Your momma can’t cook for you anymore

You’ll first notice it the second or third night in residence. The Kraft Dinner, ramen noodles, or Michelina’s microwave dinners have already run tiresome.

The biggest adjustment from living at home to coming to university is that your mom, dad, or whoever else cooks you delicious homemade meals won’t be around. But if you’re looking to keep off the notorious ‘Freshman 15’, quick and easy dinners aren’t the types of food you should be eating regularly. And let’s face it, going out for dinner every night can empty your bank account pretty quickly. So, how do you find time to eat well while dealing with your new busy university life?

First, it’s important to have some staples on hand at all times to make sure that you have something to eat in between trips to the grocery store. Some staples to keep around the kitchen include: pasta and your favorite pasta sauce, rice, peanut butter, canned soup, dried fruits and vegetables, crackers, granola bars and cereal.

These kinds of food never really go bad and allow you to have something to snack on so you don’t waste money at fast food restaurants. On top of that, you can control what you’re eating and that will help to keep the pounds off.

But just those must-haves will not suffice for every meal. It’s important to know what to buy, and how to buy it.

The most critical aspect of the shopping trip is budgeting. It’s important to give yourself a budget so you don’t buy things you really don’t need. It’s difficult at first, but once you figure out what you do and don’t eat, shopping trips become a breeze. Another important tip is to pay with cash so that you can’t go over budget using credit or debit cards. Keeping track of what you spend will help you save money in the long run.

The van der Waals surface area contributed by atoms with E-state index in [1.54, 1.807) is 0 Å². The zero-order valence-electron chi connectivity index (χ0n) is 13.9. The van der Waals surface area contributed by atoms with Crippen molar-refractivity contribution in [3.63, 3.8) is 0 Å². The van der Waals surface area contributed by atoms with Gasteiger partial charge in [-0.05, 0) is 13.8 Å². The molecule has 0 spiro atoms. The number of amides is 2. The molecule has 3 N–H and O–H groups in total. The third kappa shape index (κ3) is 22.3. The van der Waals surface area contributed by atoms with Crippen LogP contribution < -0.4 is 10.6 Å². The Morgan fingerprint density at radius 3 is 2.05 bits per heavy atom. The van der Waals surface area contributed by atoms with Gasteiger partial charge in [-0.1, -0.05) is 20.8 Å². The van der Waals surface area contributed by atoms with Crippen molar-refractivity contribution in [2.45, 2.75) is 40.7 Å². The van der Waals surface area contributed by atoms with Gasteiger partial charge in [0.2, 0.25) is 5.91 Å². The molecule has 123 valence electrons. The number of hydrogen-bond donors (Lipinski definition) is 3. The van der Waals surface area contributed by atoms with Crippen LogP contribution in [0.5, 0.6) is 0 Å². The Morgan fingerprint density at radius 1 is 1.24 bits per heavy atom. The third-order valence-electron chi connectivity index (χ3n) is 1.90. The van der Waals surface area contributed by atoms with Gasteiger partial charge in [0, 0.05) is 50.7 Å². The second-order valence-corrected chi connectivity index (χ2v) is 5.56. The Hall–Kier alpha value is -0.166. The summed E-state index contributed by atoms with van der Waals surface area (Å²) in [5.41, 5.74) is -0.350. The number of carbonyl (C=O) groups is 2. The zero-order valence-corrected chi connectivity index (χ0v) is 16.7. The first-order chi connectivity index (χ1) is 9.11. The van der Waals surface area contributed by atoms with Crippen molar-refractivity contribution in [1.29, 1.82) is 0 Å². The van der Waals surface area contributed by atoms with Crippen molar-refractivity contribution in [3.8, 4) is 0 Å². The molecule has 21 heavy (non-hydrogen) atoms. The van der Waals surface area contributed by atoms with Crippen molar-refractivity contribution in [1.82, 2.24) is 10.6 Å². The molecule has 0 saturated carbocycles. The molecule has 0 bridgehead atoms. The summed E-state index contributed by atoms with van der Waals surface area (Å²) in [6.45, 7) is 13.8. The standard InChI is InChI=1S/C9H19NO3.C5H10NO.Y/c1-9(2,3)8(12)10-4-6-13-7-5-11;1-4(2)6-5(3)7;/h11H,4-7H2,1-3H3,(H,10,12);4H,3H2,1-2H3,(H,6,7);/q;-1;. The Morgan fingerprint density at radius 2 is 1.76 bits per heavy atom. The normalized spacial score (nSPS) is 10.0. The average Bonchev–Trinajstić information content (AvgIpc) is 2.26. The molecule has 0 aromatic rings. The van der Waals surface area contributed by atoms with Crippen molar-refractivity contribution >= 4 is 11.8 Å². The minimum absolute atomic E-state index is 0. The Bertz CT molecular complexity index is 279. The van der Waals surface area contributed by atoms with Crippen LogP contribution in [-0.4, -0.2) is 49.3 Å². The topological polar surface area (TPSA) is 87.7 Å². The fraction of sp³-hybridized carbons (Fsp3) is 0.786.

Freezing food is something that a lot of people overlook. You can get great deals on food that is near its expiration date. But what are you supposed to do with nearly expired meat and bread? Freeze it of course! Food can stay fresh for longer in the freezer, which means it can be left in there for months and taken out when needed. For example, freezing half a loaf of bread and keeping the other half out to use means that there is less chance that it will go bad before you get around to eating all of it. Another great way to stay prepared is to cook on your days off and freeze entire meals. Then, if you do find yourself strained for time, you can just pop something in the microwave.

Meal planning is another helpful skill that all students should learn. Planning ahead helps give an idea of what you need to buy in order to make meals for a week or two and also makes grocery shopping easier on you. A common problem for students is working around classes.

If you’re not prepared, you will find yourself scrambling to get ready 15 minutes before your class and you may end up stopping by a fast-food joint on the way to the lecture hall.

Lastly, don’t forget the wealth of recipes that most families have. Most of these recipes are foods that students eat at home all the time, and usually they are quick and easy enough to make that they fit into the busy student lifestyle. Before you move into residence or into off campus housing, ask a family member to give you a few of their favourite recipes. That way you can have home-cooked meals whenever you want!

Eating right can be tough, especially when you’re just starting to learn how to live on your own. But planning ahead and shopping smart can save you money and help keep the pounds off. It’s important to cook well, and by giving yourself the time to do so will help residence, or any house you may live in, feel just a little bit more like home.

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